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C-RNN-GAN

C-RNN-GAN: Continuous recurrent neural networks with adversarial training

Generative adversarial networks have been proposed as a way of efficiently training deep generative neural networks. We propose a generative adversarial model that works on continuous sequential data, and apply it by training it on a collection of classical music. We conclude that it generates music that sounds better and better as the model is trained, report statistics on generated music, and let the reader judge the quality by downloading the generated songs.

Constructive Machine Learning Workshop (CML) at NIPS 2016 in Barcelona, Spain, December 10.
Olof Mogren

LSTM recommendation model

Assisting discussion forum users using deep recurrent neural networks

In this work, we present a discussion forum assistant based on deep recurrent neural networks (RNNs). The assistant is trained to perform three different tasks when faced with a question from a user. Firstly, to recommend related posts. Secondly, to recommend other users that might be able to help. Thirdly, it recommends other channels in the forum where people may discuss related topics. Our recurrent forum assistant is evaluated experimentally by prediction accuracy for the end--to--end trainable parts, as well as by performing an end-user study. We conclude that the model generalizes well, and is helpful for the users.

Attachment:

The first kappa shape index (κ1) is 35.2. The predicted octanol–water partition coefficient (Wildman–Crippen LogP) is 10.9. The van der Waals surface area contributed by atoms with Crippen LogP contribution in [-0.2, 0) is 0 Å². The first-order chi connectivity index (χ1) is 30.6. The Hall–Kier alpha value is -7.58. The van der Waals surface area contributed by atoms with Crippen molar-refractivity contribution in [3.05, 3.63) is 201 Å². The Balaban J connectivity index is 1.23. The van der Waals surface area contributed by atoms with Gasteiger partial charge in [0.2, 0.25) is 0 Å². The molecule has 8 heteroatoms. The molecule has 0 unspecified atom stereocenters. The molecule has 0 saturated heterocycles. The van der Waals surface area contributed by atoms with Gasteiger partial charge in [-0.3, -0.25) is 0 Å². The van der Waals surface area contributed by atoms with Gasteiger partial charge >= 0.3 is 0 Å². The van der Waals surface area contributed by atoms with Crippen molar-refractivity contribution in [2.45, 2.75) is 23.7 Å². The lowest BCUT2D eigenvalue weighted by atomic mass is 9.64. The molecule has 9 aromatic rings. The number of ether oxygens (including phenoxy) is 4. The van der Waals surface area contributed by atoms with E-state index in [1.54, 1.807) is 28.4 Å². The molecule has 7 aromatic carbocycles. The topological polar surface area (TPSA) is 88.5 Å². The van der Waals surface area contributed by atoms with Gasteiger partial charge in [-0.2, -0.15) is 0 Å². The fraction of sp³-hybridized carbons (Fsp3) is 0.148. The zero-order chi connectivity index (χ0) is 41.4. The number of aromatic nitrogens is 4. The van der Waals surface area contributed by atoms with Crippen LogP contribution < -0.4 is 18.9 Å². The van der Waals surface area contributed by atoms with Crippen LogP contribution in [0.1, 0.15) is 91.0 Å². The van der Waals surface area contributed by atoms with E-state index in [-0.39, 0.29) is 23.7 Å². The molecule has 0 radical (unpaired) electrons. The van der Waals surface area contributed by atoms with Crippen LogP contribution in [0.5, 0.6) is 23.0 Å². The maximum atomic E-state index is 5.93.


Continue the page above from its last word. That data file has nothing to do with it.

Representation learning for NLP, RepL4NLP at ACL 2016 in Berlin, August 11.
Jacob Hagstedt P Suorra, Olof Mogren

Blog

ACL 2016

2016-08-22
August 7-12, the 54th conference of the Association of Computational Linguistics (ACL) took place at the Humboldt University in Berlin. This blog post contains a write-up of some of my favourite presentations during the conference.

First Workshop on Representation Learning for NLP

2016-08-11
On August 11th, the first workshop on Representation Learning For NLP took place in conjunction with ACL 2016 at Humboldt University in Berlin. The workshop was extremely popular, and the talks were moved to the largest auditorium to fit all visitors.

Licentiate seminar

On November 20th, 2015 at 10:00, I successfully defended my licentiate thesis titled
“Multi-document summarization and semantic relatedness”.

Discussion leader was
Tapani Raiko from Aalto University.

Students

The following students recently wrote their master's theses under my supervision.

Johan Ekdahl and William Axhav Bratt:
CARAI - Development of an intelligent personal assistant for cars

Jacob Hagstedt P Suorra:
Automatic discussion forum assistant using recurrent neural networks
Appeared as a paper in representation learning for NLP, RepL4NLP, at ACL 2016.

Sean Pavlov and Simon Almgren:
Entity recognition in swedish medical documents
Appeared as a paper in the fifth workshop on building and evaluating resources for biomedical text mining (BioTxtM 2016), at COLING 2016.

Recent talks

  • 2017-05-14: Can we trust AI: A talk at the science festival
    (Vetenskapsfestivalen)